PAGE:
Drunken Homemade Honeycrisp Apple Cider.
It’s friday eve and you deserve a cup of drunken homemade apple cider!
Homemade apple cider is a little labor of love. It’s mostly hands-off, but it requires a lot of wait time.
You will never be more excited for a cup of this.
At the risk of sounding repetitive (um, except my whole blog is very repetitive), I won’t ramble on and on about how much I love apple cider.
Pretty sure I’ve proven it over and over throughout the years.
To make this apple cider, I used this recipe for pear cider that I really love. It is very time consuming (and you can probably do most of it in a slow cooker!) but completely worth it for homemade cider. It’s incredible served hot or cold.
And while I’m almost always team iced-apple cider, occasionally I love a cup of hot cider.
Okay okay, it doesn’t always have to have bourbon. But when it does, it’s extra warming and delicious. Because this is the best time of year.
One of the reasons I love this recipe is because it uses vanilla bean! You split a vanilla pod right into the cider and even after straining, the beans stay in there and give it so much flavor.
See all the little vanilla bean flecks? It’s freakishly good.
This is one of those recipes that you can simmer on the stove and it will have your whole house smelling fabulous. And one that you can actually consume! I will never forgot years ago going on a Christmas house tour with my mom – and one of the houses had cider simmering on the stovetop. They gave everyone a glass and not only did it smell amazing, it was SO good. I’ve always wanted to make apple cider ahead of entertaining guests and then place it back on the stove to heat up and serve.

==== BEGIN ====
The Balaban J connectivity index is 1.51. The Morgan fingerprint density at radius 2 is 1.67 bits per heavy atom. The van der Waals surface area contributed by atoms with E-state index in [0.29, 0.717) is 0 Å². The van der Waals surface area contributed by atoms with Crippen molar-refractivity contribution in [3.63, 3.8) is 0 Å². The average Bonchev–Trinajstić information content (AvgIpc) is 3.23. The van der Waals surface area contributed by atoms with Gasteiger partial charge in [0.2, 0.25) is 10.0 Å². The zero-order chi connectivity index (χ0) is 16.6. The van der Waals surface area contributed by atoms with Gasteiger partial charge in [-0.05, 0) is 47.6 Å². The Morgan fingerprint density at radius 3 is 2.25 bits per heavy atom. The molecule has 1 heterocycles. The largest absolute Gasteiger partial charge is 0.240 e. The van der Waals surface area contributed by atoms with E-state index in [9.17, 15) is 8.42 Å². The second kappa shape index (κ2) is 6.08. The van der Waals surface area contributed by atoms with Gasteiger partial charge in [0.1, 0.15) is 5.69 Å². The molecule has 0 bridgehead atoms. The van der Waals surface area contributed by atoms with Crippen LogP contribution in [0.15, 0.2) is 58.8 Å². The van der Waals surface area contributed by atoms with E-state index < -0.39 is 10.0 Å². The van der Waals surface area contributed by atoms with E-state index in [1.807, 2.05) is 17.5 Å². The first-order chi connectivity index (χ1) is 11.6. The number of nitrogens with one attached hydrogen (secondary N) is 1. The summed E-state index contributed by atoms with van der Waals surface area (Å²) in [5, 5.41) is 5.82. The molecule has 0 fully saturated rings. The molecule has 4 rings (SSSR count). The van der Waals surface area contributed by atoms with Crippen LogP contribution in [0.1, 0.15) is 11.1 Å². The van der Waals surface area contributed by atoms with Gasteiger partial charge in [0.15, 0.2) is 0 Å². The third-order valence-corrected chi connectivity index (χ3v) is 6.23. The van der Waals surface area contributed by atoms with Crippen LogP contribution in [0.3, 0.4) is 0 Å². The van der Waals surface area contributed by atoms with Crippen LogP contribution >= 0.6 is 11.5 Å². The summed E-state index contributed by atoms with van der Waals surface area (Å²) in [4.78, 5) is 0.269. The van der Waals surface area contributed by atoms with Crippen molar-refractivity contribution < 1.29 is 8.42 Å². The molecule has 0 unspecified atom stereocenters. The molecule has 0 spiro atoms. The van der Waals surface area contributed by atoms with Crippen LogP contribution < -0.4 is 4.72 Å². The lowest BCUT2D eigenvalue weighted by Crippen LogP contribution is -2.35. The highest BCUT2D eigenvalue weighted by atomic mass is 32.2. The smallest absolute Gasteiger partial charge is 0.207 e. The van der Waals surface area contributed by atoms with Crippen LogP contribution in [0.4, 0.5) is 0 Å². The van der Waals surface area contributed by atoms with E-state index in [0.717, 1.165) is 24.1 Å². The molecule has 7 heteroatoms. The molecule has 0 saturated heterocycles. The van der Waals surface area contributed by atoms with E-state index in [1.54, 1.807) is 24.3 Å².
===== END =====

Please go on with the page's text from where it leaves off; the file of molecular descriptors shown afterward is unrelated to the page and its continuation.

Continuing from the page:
It’s like magic edible potpourri!
You must must must try. It’s a fall hug in a cup.
Homemade Apple Cider
Drunken Honeycrisp Apple Cider
- 10 whole honeycrisp apples, cut in half, seeds and stems removed
- 1/2 cup brown sugar
- 3 cinnamon sticks
- 2 teaspoon ground allspice
- 1 teaspoon whole cloves
- 1 vanilla bean pod, split open
- ⅓ cup of your favorite bourbon
- caramel for drizzling
- Combine the apples, sugar, cinnamon sticks, whole cloves, vanilla pod and allspice in a large stock pot and cover with water. You want the water to be about 2 inches higher than the apples. Bring the mixture to a boil, reduce it to a simmer and cook for 1 hour uncovered. After 1 hour, you can mash some of the apples (they should just fall apart). Cover the pot and simmer for another 2 hours. Make sure it is completely covered, or else your liquid will evaporate!
- After 2 hours, let the mixture cool slightly. Strain it through a fine mesh sieve (I did so twice) to remove the solids. Some of the solids may remain. You can strain it through cheesecloth one more time if desired. At this point, you can put it in a new pot or transfer it to a large jug and stir in the bourbon. You can also add the bourbon on a cup--by-cup basis - I like to start with ½ to 2 ounce per glass. Serve it hot with cinnamon sticks or cold over ice.
- Store the cider in a sealed container or jar in the fridge. It will stay good for about a week!
Ooooh and you can drizzle caramel on the rim too. AHHH.